Las Vegas virus authorities are looking at sewage water to determine the spread of a new potentially deadly outbreak.
The last two years have taught epidemiologist a lot about real time surveillance of transmissible diseases.
One of the lessons learned is that sewage water can tell you a lot about a population.
So in response to the covid-19 pandemic, the U.S. Centers for Disease Control launched the National Wastewater Surveillance System (NWSS) in September 2020.
The NWSS was created to coordinate and track the covid virus in wastewater samples collected across the country.
“This allows wastewater surveillance to serve as an early warning that COVID-19 is spreading in a community. Once health departments are aware, communities can act quickly to prevent the spread of COVID-19,” the CDC says.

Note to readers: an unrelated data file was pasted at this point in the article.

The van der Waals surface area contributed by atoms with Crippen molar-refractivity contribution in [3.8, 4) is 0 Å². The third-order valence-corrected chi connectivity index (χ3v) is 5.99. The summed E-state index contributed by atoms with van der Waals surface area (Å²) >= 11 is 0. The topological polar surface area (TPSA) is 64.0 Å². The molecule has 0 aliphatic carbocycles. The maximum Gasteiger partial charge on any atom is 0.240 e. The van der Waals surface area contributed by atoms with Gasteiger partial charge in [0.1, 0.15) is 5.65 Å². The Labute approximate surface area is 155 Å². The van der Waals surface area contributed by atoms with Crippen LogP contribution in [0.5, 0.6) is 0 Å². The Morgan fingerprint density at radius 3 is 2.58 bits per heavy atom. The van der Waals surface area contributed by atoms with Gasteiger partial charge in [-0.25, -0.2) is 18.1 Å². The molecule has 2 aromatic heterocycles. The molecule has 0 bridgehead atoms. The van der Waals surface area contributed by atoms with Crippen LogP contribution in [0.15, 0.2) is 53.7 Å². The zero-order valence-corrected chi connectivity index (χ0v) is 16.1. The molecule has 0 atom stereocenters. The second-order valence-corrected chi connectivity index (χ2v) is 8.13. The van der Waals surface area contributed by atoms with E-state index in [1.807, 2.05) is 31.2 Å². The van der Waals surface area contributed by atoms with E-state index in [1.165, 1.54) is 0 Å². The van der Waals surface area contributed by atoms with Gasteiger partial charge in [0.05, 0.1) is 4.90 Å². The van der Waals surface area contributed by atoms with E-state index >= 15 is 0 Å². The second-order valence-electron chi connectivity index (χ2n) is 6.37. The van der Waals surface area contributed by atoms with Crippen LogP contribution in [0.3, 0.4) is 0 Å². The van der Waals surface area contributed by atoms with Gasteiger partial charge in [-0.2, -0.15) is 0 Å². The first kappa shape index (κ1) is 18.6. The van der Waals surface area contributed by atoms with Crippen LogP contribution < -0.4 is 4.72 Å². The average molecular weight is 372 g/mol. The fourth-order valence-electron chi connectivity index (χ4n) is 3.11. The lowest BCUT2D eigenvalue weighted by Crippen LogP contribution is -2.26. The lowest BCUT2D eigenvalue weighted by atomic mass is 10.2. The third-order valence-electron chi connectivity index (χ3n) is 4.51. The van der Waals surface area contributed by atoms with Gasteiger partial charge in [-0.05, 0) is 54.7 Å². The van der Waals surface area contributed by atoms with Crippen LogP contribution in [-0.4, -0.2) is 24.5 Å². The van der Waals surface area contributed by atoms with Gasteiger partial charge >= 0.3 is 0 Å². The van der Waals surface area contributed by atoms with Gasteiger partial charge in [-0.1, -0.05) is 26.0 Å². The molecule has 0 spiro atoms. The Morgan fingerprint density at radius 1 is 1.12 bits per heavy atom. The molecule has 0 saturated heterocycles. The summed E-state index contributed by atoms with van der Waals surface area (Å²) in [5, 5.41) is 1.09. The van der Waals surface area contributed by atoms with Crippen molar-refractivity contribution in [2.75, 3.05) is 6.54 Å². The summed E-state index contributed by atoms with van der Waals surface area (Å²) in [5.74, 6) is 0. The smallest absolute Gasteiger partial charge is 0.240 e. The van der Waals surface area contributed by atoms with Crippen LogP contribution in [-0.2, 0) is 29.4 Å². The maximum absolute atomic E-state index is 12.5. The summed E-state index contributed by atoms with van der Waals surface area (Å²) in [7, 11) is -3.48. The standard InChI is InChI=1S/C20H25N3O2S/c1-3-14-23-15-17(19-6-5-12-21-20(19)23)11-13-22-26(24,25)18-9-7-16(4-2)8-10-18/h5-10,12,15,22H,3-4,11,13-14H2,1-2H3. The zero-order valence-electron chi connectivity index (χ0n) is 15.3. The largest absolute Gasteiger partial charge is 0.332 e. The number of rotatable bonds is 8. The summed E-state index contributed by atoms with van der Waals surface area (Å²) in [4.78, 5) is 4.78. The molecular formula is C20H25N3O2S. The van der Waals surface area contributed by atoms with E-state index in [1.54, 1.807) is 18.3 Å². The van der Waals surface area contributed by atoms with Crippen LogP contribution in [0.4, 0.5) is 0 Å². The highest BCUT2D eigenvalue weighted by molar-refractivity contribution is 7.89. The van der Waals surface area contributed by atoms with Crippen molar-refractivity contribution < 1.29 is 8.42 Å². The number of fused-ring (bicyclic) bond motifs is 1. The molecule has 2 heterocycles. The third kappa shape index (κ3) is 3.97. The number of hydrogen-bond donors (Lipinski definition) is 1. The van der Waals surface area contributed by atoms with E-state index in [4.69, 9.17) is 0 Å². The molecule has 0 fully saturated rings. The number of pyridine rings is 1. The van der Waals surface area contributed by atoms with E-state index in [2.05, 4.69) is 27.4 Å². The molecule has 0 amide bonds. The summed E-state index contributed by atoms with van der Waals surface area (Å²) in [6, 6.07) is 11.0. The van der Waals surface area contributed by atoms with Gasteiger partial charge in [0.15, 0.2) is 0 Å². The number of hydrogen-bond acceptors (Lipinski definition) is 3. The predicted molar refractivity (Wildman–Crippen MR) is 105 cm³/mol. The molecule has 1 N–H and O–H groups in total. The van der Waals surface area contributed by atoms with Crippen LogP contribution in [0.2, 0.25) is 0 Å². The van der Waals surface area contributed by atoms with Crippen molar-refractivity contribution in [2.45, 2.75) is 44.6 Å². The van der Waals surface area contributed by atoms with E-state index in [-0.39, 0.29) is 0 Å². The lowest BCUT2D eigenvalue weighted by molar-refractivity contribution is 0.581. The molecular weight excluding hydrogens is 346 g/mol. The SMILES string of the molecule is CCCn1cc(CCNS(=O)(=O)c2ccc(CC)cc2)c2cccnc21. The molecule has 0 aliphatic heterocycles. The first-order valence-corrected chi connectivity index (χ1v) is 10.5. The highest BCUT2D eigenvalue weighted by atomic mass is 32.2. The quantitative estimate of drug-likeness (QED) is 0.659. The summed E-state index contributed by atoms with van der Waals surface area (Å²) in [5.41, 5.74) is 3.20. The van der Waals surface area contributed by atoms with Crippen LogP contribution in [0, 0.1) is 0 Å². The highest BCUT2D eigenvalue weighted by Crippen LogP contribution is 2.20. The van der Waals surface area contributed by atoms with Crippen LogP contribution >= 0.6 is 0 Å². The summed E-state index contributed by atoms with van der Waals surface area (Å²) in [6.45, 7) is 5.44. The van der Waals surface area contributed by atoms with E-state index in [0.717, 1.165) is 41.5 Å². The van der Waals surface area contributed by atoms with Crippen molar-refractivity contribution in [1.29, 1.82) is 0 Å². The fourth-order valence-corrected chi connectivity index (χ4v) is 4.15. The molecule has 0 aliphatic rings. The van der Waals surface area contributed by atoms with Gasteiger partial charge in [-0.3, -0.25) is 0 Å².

Wastewater surveillance can serve as an early warning system that can detect small changes in the prevalence of a disease. Epidemiologists from Yale were able to detect poliovirus in sewer water during the polio outbreak in the summer of 1939.
“This virus can be transported, for short distances at least, through the medium of flowing sewage,” Yale scientists concluded at the time.
n 2022, while covid has started to take a back seat to other public concerns, wastewater surveillance is now giving the CDC data on another potential outbreak that has resulted in California and New York City both declaring a state of emergency.
Monkeypox on the Strip
As of Aug. 1, there are 23 probable and confirmed cases of monkeypox in Clark County and the Southern Nevada Health District is looking through the poo to keep a handle on the situation.
“The good thing is that the monkeypox signal is relatively low and it is coming from strategic manholes that service segments of the Las Vegas Strip and from at least 1/15 wastewater treatment plants,” UNLV associate professor Dr. Edwin Oh told CBS8 in Las Vegas.